“Everything is sculpture,” said the Japanese-American artist Isamu Noguchi. “Any material, any idea without hindrance born into space, I consider sculpture.” Inspired by Constantin Brâncuși, Noguchi spent his life creating abstract art that looked born of the natural world. He established a studio on the Japanese island of Shikoku, where he spent six months a year until his death, carving large basalt and granite sculptures. During W.W. II, Noguchi found himself caught in limbo between two heritages—East and West—that were suddenly in mortal conflict. His sculptures and interactive works began to symbolize global citizenship and peace. This exhibition of 150 works explores Noguchi’s nature as a true artistic polymath. Sculptures in stone, ceramics, wood, and aluminum are presented with stage set designs, furniture, lighting, and playground models. —E.C.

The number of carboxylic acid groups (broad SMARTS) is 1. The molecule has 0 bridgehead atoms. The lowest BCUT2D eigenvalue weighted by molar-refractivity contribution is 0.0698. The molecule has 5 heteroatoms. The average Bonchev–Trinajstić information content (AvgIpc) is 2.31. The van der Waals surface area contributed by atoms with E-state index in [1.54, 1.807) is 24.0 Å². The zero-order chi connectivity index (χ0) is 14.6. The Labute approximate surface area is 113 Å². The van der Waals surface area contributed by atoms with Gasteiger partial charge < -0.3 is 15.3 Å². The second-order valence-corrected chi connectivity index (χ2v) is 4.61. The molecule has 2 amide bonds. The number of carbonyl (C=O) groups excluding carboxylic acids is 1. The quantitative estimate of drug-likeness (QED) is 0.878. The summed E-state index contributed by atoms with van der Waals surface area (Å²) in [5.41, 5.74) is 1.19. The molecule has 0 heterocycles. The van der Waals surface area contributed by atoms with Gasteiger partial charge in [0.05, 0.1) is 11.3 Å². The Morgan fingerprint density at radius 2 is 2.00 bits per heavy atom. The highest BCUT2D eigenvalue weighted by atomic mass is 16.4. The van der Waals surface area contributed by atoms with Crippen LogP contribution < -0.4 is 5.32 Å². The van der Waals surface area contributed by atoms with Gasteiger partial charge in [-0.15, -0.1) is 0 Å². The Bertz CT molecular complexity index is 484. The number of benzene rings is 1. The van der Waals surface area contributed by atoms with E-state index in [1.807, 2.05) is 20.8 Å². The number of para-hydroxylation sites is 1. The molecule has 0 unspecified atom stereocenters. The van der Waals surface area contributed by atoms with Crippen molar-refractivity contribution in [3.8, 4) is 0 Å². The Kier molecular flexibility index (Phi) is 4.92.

Barbican Theatre Barbican Centre Silk Street, London EC2Y 8DS Get Directions »